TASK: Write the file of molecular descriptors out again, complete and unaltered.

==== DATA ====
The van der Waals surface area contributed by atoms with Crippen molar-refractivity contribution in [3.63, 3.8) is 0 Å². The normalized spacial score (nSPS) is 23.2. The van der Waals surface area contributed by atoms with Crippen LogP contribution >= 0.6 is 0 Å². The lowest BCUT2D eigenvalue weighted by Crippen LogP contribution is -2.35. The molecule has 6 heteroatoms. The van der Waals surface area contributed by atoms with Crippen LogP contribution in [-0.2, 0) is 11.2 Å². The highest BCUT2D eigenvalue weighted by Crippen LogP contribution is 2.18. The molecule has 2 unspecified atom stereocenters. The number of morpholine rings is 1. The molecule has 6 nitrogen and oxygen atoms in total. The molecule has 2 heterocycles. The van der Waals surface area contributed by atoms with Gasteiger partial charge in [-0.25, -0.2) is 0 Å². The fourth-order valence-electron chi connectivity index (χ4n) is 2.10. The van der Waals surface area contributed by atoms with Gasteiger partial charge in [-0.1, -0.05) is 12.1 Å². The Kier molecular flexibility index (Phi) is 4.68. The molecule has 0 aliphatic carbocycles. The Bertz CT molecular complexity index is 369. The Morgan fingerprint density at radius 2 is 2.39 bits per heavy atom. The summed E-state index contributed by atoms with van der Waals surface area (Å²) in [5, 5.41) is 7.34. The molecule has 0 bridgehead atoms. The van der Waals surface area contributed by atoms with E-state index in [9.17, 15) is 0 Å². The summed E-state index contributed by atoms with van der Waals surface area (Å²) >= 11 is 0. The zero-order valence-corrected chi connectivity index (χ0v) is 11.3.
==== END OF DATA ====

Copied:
The van der Waals surface area contributed by atoms with Crippen molar-refractivity contribution in [3.63, 3.8) is 0 Å². The normalized spacial score (nSPS) is 23.2. The van der Waals surface area contributed by atoms with Crippen LogP contribution >= 0.6 is 0 Å². The lowest BCUT2D eigenvalue weighted by Crippen LogP contribution is -2.35. The molecule has 6 heteroatoms. The van der Waals surface area contributed by atoms with Crippen LogP contribution in [-0.2, 0) is 11.2 Å². The highest BCUT2D eigenvalue weighted by Crippen LogP contribution is 2.18. The molecule has 2 unspecified atom stereocenters. The number of morpholine rings is 1. The molecule has 6 nitrogen and oxygen atoms in total. The molecule has 2 heterocycles. The van der Waals surface area contributed by atoms with Gasteiger partial charge in [-0.25, -0.2) is 0 Å². The fourth-order valence-electron chi connectivity index (χ4n) is 2.10. The van der Waals surface area contributed by atoms with Gasteiger partial charge in [-0.1, -0.05) is 12.1 Å². The Kier molecular flexibility index (Phi) is 4.68. The molecule has 0 aliphatic carbocycles. The Bertz CT molecular complexity index is 369. The Morgan fingerprint density at radius 2 is 2.39 bits per heavy atom. The summed E-state index contributed by atoms with van der Waals surface area (Å²) in [5, 5.41) is 7.34. The molecule has 0 bridgehead atoms. The van der Waals surface area contributed by atoms with E-state index in [9.17, 15) is 0 Å². The summed E-state index contributed by atoms with van der Waals surface area (Å²) >= 11 is 0. The zero-order valence-corrected chi connectivity index (χ0v) is 11.3.